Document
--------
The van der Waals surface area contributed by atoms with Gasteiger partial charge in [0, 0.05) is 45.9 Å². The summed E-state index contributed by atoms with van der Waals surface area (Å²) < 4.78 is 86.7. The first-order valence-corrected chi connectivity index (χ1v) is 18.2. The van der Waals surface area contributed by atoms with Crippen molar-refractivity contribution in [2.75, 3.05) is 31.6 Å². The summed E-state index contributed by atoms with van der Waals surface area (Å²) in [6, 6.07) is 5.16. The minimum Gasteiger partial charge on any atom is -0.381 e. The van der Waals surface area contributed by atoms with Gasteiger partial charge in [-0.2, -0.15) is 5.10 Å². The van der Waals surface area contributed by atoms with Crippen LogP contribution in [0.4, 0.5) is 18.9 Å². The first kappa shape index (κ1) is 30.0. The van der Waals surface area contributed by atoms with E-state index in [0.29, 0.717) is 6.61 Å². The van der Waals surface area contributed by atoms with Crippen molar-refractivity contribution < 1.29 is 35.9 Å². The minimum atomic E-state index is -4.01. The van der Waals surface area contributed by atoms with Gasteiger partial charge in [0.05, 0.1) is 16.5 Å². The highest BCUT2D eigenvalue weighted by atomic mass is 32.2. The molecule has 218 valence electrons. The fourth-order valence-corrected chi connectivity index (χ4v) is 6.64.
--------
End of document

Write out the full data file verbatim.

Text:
The van der Waals surface area contributed by atoms with Gasteiger partial charge in [0, 0.05) is 45.9 Å². The summed E-state index contributed by atoms with van der Waals surface area (Å²) < 4.78 is 86.7. The first-order valence-corrected chi connectivity index (χ1v) is 18.2. The van der Waals surface area contributed by atoms with Crippen molar-refractivity contribution in [2.75, 3.05) is 31.6 Å². The summed E-state index contributed by atoms with van der Waals surface area (Å²) in [6, 6.07) is 5.16. The minimum Gasteiger partial charge on any atom is -0.381 e. The van der Waals surface area contributed by atoms with Gasteiger partial charge in [-0.2, -0.15) is 5.10 Å². The van der Waals surface area contributed by atoms with Crippen LogP contribution in [0.4, 0.5) is 18.9 Å². The first kappa shape index (κ1) is 30.0. The van der Waals surface area contributed by atoms with E-state index in [0.29, 0.717) is 6.61 Å². The van der Waals surface area contributed by atoms with Crippen molar-refractivity contribution < 1.29 is 35.9 Å². The minimum atomic E-state index is -4.01. The van der Waals surface area contributed by atoms with Gasteiger partial charge in [0.05, 0.1) is 16.5 Å². The highest BCUT2D eigenvalue weighted by atomic mass is 32.2. The molecule has 218 valence electrons. The fourth-order valence-corrected chi connectivity index (χ4v) is 6.64.